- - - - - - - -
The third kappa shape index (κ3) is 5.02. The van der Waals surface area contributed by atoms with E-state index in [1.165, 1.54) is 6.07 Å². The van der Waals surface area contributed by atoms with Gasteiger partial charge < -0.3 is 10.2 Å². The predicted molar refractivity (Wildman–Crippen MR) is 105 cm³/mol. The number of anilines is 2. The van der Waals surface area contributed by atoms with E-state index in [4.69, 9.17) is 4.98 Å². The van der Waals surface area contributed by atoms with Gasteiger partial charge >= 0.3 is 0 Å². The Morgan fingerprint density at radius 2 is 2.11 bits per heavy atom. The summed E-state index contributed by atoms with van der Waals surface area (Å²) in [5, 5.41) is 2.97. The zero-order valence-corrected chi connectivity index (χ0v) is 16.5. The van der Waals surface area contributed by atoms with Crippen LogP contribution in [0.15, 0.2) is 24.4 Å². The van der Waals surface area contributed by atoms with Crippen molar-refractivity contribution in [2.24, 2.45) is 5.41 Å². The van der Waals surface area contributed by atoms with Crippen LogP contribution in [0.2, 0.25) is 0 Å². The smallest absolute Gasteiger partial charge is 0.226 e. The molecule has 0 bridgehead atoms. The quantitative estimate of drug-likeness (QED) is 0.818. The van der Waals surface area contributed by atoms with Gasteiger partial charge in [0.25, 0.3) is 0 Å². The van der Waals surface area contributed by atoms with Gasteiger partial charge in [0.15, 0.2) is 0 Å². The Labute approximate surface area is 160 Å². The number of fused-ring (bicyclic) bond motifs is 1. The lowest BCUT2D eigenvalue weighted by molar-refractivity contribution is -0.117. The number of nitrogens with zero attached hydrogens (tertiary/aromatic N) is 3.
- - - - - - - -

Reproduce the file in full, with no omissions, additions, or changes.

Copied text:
The third kappa shape index (κ3) is 5.02. The van der Waals surface area contributed by atoms with E-state index in [1.165, 1.54) is 6.07 Å². The van der Waals surface area contributed by atoms with Gasteiger partial charge < -0.3 is 10.2 Å². The predicted molar refractivity (Wildman–Crippen MR) is 105 cm³/mol. The number of anilines is 2. The van der Waals surface area contributed by atoms with E-state index in [4.69, 9.17) is 4.98 Å². The van der Waals surface area contributed by atoms with Gasteiger partial charge >= 0.3 is 0 Å². The Morgan fingerprint density at radius 2 is 2.11 bits per heavy atom. The summed E-state index contributed by atoms with van der Waals surface area (Å²) in [5, 5.41) is 2.97. The zero-order valence-corrected chi connectivity index (χ0v) is 16.5. The van der Waals surface area contributed by atoms with Crippen LogP contribution in [0.15, 0.2) is 24.4 Å². The van der Waals surface area contributed by atoms with Crippen molar-refractivity contribution in [2.24, 2.45) is 5.41 Å². The van der Waals surface area contributed by atoms with Crippen LogP contribution in [0.2, 0.25) is 0 Å². The smallest absolute Gasteiger partial charge is 0.226 e. The molecule has 0 bridgehead atoms. The quantitative estimate of drug-likeness (QED) is 0.818. The van der Waals surface area contributed by atoms with Gasteiger partial charge in [0.25, 0.3) is 0 Å². The van der Waals surface area contributed by atoms with Gasteiger partial charge in [0.15, 0.2) is 0 Å². The Labute approximate surface area is 160 Å². The number of fused-ring (bicyclic) bond motifs is 1. The lowest BCUT2D eigenvalue weighted by molar-refractivity contribution is -0.117. The number of nitrogens with zero attached hydrogens (tertiary/aromatic N) is 3.